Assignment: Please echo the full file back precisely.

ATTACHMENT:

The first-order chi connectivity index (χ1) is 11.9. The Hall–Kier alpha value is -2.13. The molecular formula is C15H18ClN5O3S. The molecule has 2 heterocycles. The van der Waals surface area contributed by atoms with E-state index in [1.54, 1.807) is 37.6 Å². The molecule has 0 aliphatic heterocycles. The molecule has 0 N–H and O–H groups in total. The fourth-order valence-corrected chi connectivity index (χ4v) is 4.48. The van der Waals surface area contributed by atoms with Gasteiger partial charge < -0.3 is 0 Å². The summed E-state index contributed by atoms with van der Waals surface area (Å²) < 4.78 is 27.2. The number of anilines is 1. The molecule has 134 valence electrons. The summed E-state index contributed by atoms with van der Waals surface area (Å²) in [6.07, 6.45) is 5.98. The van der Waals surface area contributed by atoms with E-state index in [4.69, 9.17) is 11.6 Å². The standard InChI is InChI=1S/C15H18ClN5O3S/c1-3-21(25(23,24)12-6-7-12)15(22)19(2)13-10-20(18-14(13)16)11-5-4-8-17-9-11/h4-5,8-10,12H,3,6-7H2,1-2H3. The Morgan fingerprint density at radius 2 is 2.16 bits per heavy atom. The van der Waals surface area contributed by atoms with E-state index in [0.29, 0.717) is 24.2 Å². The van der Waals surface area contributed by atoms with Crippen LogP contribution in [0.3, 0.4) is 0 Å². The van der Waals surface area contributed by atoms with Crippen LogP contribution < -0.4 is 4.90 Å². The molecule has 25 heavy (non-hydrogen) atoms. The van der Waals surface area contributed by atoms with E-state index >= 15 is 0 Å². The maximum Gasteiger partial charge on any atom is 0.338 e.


The first-order chi connectivity index (χ1) is 11.9. The Hall–Kier alpha value is -2.13. The molecular formula is C15H18ClN5O3S. The molecule has 2 heterocycles. The van der Waals surface area contributed by atoms with E-state index in [1.54, 1.807) is 37.6 Å². The molecule has 0 aliphatic heterocycles. The molecule has 0 N–H and O–H groups in total. The fourth-order valence-corrected chi connectivity index (χ4v) is 4.48. The van der Waals surface area contributed by atoms with Gasteiger partial charge < -0.3 is 0 Å². The summed E-state index contributed by atoms with van der Waals surface area (Å²) < 4.78 is 27.2. The number of anilines is 1. The molecule has 134 valence electrons. The summed E-state index contributed by atoms with van der Waals surface area (Å²) in [6.07, 6.45) is 5.98. The van der Waals surface area contributed by atoms with E-state index in [4.69, 9.17) is 11.6 Å². The standard InChI is InChI=1S/C15H18ClN5O3S/c1-3-21(25(23,24)12-6-7-12)15(22)19(2)13-10-20(18-14(13)16)11-5-4-8-17-9-11/h4-5,8-10,12H,3,6-7H2,1-2H3. The Morgan fingerprint density at radius 2 is 2.16 bits per heavy atom. The van der Waals surface area contributed by atoms with E-state index in [0.29, 0.717) is 24.2 Å². The van der Waals surface area contributed by atoms with Crippen LogP contribution in [0.3, 0.4) is 0 Å². The van der Waals surface area contributed by atoms with Crippen LogP contribution < -0.4 is 4.90 Å². The molecule has 25 heavy (non-hydrogen) atoms. The van der Waals surface area contributed by atoms with E-state index >= 15 is 0 Å². The maximum Gasteiger partial charge on any atom is 0.338 e.